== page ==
Failing to tighten the jam nut could result in the bolt backing itself out which would create higher than desired boost levels. The worst case would be loss of the bolt and internal components, resulting in complete loss of control over boost.

Last edited by RockVegas; 12-21-2005 at 02:22 PM..
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Old 12-21-2005, 02:22 PM   #2
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I didnt read the submission guide. Dont think I'm doing this correctly. Any ideas where I should throw this? I've never built one, so cannot verify functionality, but dont see any reasons it shouldent work like all the others. Should I just make this a thread in the Performance forum?

Suggestions?
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Old 12-21-2005, 06:58 PM   #3
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Looks like you put it in the right place. After feedback, according to the submission guide, submit to dana@turbobricks.com.
Nice clean write up, though. Very sharp. I might attempt it if I didn't already have one installed. Maybe for my Father in law for his van for Christmas......."No, really, it works really simple, I'll show you...."

Bob
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Old 12-21-2005, 10:15 PM   #4
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Lol, yeah, it's the best writeup I've seen so far. It's a direct copy off the website I mentioned in the title. The original page said it was ok to repost on another site, so I hosted the images and converted it to forum language.

It would even be better if you couldent buy the things off Ebay for $15. But, it does allow you to really see what's going on inside them.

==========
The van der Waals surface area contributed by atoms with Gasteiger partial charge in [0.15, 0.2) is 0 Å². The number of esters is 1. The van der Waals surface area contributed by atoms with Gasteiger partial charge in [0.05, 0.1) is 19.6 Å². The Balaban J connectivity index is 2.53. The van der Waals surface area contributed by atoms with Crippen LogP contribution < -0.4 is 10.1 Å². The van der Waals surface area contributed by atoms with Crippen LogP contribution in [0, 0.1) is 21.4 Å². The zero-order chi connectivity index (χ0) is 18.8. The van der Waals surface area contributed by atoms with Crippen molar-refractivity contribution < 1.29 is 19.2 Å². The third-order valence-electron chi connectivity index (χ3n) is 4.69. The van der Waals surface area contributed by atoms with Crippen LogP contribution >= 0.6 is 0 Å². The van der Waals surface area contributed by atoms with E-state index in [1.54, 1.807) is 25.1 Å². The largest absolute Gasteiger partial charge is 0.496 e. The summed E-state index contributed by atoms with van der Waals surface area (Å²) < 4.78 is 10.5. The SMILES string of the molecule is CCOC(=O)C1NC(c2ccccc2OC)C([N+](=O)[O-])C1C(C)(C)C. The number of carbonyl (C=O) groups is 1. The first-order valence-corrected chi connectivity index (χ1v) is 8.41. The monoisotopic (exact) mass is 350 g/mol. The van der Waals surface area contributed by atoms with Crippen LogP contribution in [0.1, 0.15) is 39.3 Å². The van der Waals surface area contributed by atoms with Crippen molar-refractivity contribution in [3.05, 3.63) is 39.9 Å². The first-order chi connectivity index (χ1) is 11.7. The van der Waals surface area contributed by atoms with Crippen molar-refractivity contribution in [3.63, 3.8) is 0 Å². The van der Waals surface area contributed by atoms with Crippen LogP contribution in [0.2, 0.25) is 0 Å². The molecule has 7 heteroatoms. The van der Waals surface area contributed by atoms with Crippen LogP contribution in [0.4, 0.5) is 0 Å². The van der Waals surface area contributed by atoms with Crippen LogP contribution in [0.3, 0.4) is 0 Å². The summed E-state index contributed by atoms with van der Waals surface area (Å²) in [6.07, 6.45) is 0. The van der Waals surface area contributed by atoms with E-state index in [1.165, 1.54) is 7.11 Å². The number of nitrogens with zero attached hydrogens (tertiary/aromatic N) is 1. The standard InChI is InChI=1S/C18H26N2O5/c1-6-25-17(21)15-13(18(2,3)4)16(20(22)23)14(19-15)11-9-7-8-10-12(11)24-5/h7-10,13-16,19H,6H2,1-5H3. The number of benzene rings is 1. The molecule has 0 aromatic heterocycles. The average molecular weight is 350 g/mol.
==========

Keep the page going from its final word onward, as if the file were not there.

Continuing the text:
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Old 12-22-2005, 06:45 PM   #5
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I've used that type of MBC but I think the type found on Gus Mahons website works better. It's a bit harder to make because you have to order the parts off the Mcmastercarr website.
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Old 12-25-2005, 08:27 PM   #6
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i made 1 using those instructions , its currently on my brick. no creep or nothing and i didnt drill the little hole like it says and it still works perfect

15psi and no problems

i think t cost me like 12$ all together

and i have enough left over parts to make another 1
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Old 01-31-2008, 03:53 PM   #7
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how can you make one that's adjustable from inside the cabin?
what would be the theory and complication of making such device?
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Old 01-31-2008, 04:12 PM   #8
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Quote:
Originally Posted by nosajnil View Post
how can you make one that's adjustable from inside the cabin?
what would be the theory and complication of making such device?
1. Run the MBC inside the cabin by using really long hoses. That would probably hurt performance.